Conflict, Climate Crisis and Global Food Insecurity

Date: Thursday, October 13, 2022
Time: 1–3 p.m. (Eastern) | 10 a.m. – 12 p.m. (Pacific)

Food security means all people, at all times, have access to sufficient, nutritious and culturally appropriate food. Yet, conflict, the climate crisis, poverty and inequality—factors which are not directly related to food—are continuously driving global food insecurity, disproportionately affecting populations in the global south, with women, children and farmers experiencing the greatest need.

How are issues such as conflict and the climate crisis driving food insecurity? What is our role in seeking justice to end hunger? The International Affairs Committee of The Presbyterian Church in Canada presents a two-hour webinar on how Canadian Presbyterians can advocate for an end to global hunger.


Rebecca Vetharaniam Richards
Chief, Emergencies & Transitions
& Head, Global Network Against Food Crises
United Nations World Food Programme

Rebecca Vetharaniam Richards currently leads the World Food Programme’s “Global Network Against Food Crises” which seeks to bring lasting solutions to fragile and conflict countries with high levels of food insecurity and malnutrition. Rebecca brings 22 years of progressive experience in political affairs, humanitarian and transition planning and response. Her experience includes the 2000 Afghanistan Crisis, Pakistan Earthquake and Floods, Cyclone Nargis Response in Myanmar and the Somalia Crisis. A UK national, Rebecca holds Bachelor’s (Classics & Literature) and Master’s (International Peace & Security) degrees from King’s College London.

Rebecca will talk about how conflict undermines food security.

Naomi Johnson, Senior Policy Advisor on Climate Change at the Canadian Foodgrains BankNaomi Johnson
Senior Policy Advisor on Climate Change
Canadian Foodgrains Bank

Naomi Johnson is Senior Policy Advisor on Climate Change at the Canadian Foodgrains Bank and co-chair of the Canadian Coalition on Climate Change and Development (C4D). She specializes in climate finance and food security and strives to increase support for adaptation to those most vulnerable. Naomi holds a Master’s in Development Practice, along with Honours BA and BSc degrees, and has worked in climate change and development policy on projects in northern Manitoba and Nunavut, and conducted research and assessments on food insecurity in Vietnam and Nepal.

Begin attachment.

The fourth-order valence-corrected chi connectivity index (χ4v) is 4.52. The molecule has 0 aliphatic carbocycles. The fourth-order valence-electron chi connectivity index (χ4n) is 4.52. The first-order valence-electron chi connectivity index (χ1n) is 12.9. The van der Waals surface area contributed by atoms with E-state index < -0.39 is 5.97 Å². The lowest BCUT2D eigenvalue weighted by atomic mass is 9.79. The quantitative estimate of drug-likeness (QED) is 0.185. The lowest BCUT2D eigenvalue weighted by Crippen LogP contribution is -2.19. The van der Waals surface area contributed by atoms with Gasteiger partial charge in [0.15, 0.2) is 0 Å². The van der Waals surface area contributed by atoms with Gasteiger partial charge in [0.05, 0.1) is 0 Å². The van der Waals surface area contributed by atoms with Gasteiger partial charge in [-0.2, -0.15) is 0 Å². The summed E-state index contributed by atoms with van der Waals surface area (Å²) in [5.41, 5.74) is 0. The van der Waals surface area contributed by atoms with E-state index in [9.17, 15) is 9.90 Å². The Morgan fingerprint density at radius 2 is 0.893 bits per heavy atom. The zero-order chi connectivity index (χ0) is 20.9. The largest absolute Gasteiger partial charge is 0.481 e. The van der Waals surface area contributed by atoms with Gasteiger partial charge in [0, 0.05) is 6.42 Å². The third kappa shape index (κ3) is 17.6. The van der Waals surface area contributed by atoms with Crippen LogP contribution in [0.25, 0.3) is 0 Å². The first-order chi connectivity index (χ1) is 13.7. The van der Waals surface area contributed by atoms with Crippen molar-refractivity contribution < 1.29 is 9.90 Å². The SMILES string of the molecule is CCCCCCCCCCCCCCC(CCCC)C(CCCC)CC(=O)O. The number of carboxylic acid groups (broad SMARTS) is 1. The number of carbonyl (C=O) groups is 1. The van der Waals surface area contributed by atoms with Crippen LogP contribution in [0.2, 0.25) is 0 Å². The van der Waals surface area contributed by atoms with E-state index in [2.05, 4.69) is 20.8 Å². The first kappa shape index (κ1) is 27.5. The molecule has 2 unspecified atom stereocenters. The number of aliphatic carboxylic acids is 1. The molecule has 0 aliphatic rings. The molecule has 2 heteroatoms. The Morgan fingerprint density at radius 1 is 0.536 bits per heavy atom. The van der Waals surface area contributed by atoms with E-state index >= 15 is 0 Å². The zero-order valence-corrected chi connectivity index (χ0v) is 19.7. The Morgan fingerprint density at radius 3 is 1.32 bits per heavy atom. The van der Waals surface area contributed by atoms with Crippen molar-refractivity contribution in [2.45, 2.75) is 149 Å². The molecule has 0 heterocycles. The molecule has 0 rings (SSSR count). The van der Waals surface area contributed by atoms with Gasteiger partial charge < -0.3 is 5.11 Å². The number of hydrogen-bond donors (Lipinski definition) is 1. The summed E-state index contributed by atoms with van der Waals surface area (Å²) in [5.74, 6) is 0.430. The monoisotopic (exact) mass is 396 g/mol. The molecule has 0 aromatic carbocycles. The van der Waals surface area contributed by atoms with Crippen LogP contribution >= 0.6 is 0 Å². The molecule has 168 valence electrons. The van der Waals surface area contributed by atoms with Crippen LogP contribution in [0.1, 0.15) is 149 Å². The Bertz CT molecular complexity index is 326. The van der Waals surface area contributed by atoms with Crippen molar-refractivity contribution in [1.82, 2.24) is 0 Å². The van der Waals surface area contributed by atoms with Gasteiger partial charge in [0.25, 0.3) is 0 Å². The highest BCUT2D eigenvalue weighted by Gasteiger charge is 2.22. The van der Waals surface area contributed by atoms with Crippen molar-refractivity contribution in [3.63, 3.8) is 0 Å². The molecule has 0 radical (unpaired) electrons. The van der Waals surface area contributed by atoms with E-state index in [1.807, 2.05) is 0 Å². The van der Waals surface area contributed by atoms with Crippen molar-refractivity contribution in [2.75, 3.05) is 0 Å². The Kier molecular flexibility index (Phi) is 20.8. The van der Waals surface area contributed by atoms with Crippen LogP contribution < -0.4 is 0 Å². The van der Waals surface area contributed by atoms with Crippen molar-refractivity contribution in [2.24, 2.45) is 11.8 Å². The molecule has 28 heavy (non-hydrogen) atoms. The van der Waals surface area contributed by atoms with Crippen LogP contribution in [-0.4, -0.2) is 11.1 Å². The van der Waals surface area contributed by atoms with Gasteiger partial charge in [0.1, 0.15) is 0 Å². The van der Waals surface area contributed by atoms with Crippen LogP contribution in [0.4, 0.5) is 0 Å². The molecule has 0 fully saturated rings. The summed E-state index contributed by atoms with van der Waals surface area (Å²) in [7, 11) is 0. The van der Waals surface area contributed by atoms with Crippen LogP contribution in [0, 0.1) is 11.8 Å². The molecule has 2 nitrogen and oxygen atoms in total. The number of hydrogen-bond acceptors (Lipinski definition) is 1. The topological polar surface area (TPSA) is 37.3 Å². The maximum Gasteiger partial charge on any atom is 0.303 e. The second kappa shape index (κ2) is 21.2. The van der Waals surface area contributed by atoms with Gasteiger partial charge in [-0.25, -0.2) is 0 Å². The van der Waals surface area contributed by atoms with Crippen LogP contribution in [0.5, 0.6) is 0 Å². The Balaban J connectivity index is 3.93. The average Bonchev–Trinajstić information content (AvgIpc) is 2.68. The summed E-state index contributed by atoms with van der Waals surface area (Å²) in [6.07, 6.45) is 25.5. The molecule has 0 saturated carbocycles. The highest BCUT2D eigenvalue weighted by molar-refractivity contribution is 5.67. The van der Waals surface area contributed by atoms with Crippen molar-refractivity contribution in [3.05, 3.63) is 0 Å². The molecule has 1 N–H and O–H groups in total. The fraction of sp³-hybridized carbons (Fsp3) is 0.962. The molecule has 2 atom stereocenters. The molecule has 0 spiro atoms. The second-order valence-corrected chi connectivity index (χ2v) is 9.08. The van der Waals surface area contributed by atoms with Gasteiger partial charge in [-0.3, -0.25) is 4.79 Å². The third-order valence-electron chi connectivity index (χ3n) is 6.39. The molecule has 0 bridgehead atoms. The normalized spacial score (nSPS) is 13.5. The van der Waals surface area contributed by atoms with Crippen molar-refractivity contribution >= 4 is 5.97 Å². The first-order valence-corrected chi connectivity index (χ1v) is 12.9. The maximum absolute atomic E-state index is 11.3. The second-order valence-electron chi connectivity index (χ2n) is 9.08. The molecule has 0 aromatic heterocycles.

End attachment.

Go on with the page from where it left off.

Naomi will discuss the role of the climate crisis in global food insecurity and how church partner Canadian Foodgrains Bank is working with farmers to adapt to changing climates in the global south.

Image of arrow pointing downConflict, Climate Crisis and Global Food Insecurity Webinar Slide
Watch the webinar

Food Security Reflection from the Rev. Dr. Dorcas Gordon, member of the International Affairs Committee

Let me end by going back to the beginning to the question we began with: what is our role in seeking justice in a world of food insecurity?

​As I thought about this before and during our online seminar my thoughts took me to the Gospel of Luke whose focus on food is quite surprising. Sixteen times he refers to Jesus telling stories about the meaning of food for well-being or eating meals primarily with those many in that society would see as “other, unworthy, those to be ignored.”

In the midst of the Roman occupation of Palestine, a time of violence, dispossession, and corruption in the legal, political, and economic systems – a time when life for the less privileged was challenging and often very short. In the midst of all that was life-denying, through the many references to food, Luke describes Jesus’ social and political activism, an activism that sought well-being, fulness of life for all.

​May what we have heard today about food insecurity brought about by conflict and climate change lead us to embrace a similar costly activism as we seek to love our neighbours, especially those in situations where food – an absolute necessity for a full life is absent.

May it be so! May it be so!